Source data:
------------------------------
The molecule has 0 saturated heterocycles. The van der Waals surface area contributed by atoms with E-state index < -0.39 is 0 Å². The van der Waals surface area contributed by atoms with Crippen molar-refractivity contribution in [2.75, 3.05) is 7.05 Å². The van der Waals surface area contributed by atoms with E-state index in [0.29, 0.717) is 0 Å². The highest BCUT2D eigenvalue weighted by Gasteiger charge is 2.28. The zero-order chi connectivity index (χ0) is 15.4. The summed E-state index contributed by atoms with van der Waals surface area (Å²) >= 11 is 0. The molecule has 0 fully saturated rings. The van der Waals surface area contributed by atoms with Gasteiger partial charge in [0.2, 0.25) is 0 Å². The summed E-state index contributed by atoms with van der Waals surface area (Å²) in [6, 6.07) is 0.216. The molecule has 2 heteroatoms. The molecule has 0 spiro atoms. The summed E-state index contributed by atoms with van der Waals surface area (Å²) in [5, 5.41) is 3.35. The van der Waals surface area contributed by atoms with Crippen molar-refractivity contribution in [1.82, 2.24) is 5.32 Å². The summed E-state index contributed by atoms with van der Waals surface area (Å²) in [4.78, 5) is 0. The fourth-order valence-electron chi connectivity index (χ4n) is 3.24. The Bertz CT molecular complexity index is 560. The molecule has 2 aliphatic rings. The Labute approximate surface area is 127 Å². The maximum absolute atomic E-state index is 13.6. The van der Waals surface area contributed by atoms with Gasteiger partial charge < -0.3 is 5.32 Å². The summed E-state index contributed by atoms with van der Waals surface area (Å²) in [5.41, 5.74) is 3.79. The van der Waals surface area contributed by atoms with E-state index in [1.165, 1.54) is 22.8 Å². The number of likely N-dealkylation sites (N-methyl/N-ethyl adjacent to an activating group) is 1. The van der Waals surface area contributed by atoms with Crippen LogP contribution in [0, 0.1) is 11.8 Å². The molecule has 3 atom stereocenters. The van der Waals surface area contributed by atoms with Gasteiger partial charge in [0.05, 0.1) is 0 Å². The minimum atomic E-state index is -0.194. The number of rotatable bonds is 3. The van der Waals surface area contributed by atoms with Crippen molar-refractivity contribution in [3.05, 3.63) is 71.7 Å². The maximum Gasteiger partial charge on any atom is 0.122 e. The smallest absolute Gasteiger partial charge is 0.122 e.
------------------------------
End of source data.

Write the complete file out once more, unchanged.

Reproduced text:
The molecule has 0 saturated heterocycles. The van der Waals surface area contributed by atoms with E-state index < -0.39 is 0 Å². The van der Waals surface area contributed by atoms with Crippen molar-refractivity contribution in [2.75, 3.05) is 7.05 Å². The van der Waals surface area contributed by atoms with E-state index in [0.29, 0.717) is 0 Å². The highest BCUT2D eigenvalue weighted by Gasteiger charge is 2.28. The zero-order chi connectivity index (χ0) is 15.4. The summed E-state index contributed by atoms with van der Waals surface area (Å²) >= 11 is 0. The molecule has 0 fully saturated rings. The van der Waals surface area contributed by atoms with Gasteiger partial charge in [0.2, 0.25) is 0 Å². The summed E-state index contributed by atoms with van der Waals surface area (Å²) in [6, 6.07) is 0.216. The molecule has 2 heteroatoms. The molecule has 0 spiro atoms. The summed E-state index contributed by atoms with van der Waals surface area (Å²) in [5, 5.41) is 3.35. The van der Waals surface area contributed by atoms with Crippen molar-refractivity contribution in [1.82, 2.24) is 5.32 Å². The summed E-state index contributed by atoms with van der Waals surface area (Å²) in [4.78, 5) is 0. The fourth-order valence-electron chi connectivity index (χ4n) is 3.24. The Bertz CT molecular complexity index is 560. The molecule has 2 aliphatic rings. The Labute approximate surface area is 127 Å². The maximum absolute atomic E-state index is 13.6. The van der Waals surface area contributed by atoms with Gasteiger partial charge < -0.3 is 5.32 Å². The summed E-state index contributed by atoms with van der Waals surface area (Å²) in [5.41, 5.74) is 3.79. The van der Waals surface area contributed by atoms with E-state index in [1.165, 1.54) is 22.8 Å². The number of likely N-dealkylation sites (N-methyl/N-ethyl adjacent to an activating group) is 1. The van der Waals surface area contributed by atoms with Crippen LogP contribution in [0, 0.1) is 11.8 Å². The molecule has 3 atom stereocenters. The van der Waals surface area contributed by atoms with Gasteiger partial charge in [0.05, 0.1) is 0 Å². The minimum atomic E-state index is -0.194. The number of rotatable bonds is 3. The van der Waals surface area contributed by atoms with Crippen molar-refractivity contribution in [3.05, 3.63) is 71.7 Å². The maximum Gasteiger partial charge on any atom is 0.122 e. The smallest absolute Gasteiger partial charge is 0.122 e.